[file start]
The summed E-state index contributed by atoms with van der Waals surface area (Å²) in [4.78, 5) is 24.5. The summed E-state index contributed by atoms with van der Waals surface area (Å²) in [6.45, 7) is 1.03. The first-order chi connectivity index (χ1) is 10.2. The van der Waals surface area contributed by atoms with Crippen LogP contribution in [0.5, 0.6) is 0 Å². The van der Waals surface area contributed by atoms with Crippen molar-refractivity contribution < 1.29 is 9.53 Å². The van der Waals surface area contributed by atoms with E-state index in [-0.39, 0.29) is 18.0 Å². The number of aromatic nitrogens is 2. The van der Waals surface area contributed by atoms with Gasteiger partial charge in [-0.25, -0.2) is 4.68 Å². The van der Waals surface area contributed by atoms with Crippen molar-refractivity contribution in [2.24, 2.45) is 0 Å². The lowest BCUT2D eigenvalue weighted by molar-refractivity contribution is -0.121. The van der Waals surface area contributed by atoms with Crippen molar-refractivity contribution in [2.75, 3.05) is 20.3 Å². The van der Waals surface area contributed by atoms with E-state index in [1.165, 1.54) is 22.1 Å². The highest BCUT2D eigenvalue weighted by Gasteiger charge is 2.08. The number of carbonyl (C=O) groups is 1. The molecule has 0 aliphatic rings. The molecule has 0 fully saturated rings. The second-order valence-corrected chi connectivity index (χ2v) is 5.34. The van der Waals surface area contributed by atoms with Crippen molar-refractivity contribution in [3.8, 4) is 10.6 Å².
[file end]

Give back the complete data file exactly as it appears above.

The summed E-state index contributed by atoms with van der Waals surface area (Å²) in [4.78, 5) is 24.5. The summed E-state index contributed by atoms with van der Waals surface area (Å²) in [6.45, 7) is 1.03. The first-order chi connectivity index (χ1) is 10.2. The van der Waals surface area contributed by atoms with Crippen LogP contribution in [0.5, 0.6) is 0 Å². The van der Waals surface area contributed by atoms with Crippen molar-refractivity contribution < 1.29 is 9.53 Å². The van der Waals surface area contributed by atoms with E-state index in [-0.39, 0.29) is 18.0 Å². The number of aromatic nitrogens is 2. The van der Waals surface area contributed by atoms with Gasteiger partial charge in [-0.25, -0.2) is 4.68 Å². The van der Waals surface area contributed by atoms with Crippen molar-refractivity contribution in [2.24, 2.45) is 0 Å². The lowest BCUT2D eigenvalue weighted by molar-refractivity contribution is -0.121. The van der Waals surface area contributed by atoms with Crippen molar-refractivity contribution in [2.75, 3.05) is 20.3 Å². The van der Waals surface area contributed by atoms with E-state index in [1.165, 1.54) is 22.1 Å². The highest BCUT2D eigenvalue weighted by Gasteiger charge is 2.08. The number of carbonyl (C=O) groups is 1. The molecule has 0 aliphatic rings. The molecule has 0 fully saturated rings. The second-order valence-corrected chi connectivity index (χ2v) is 5.34. The van der Waals surface area contributed by atoms with Crippen molar-refractivity contribution in [3.8, 4) is 10.6 Å².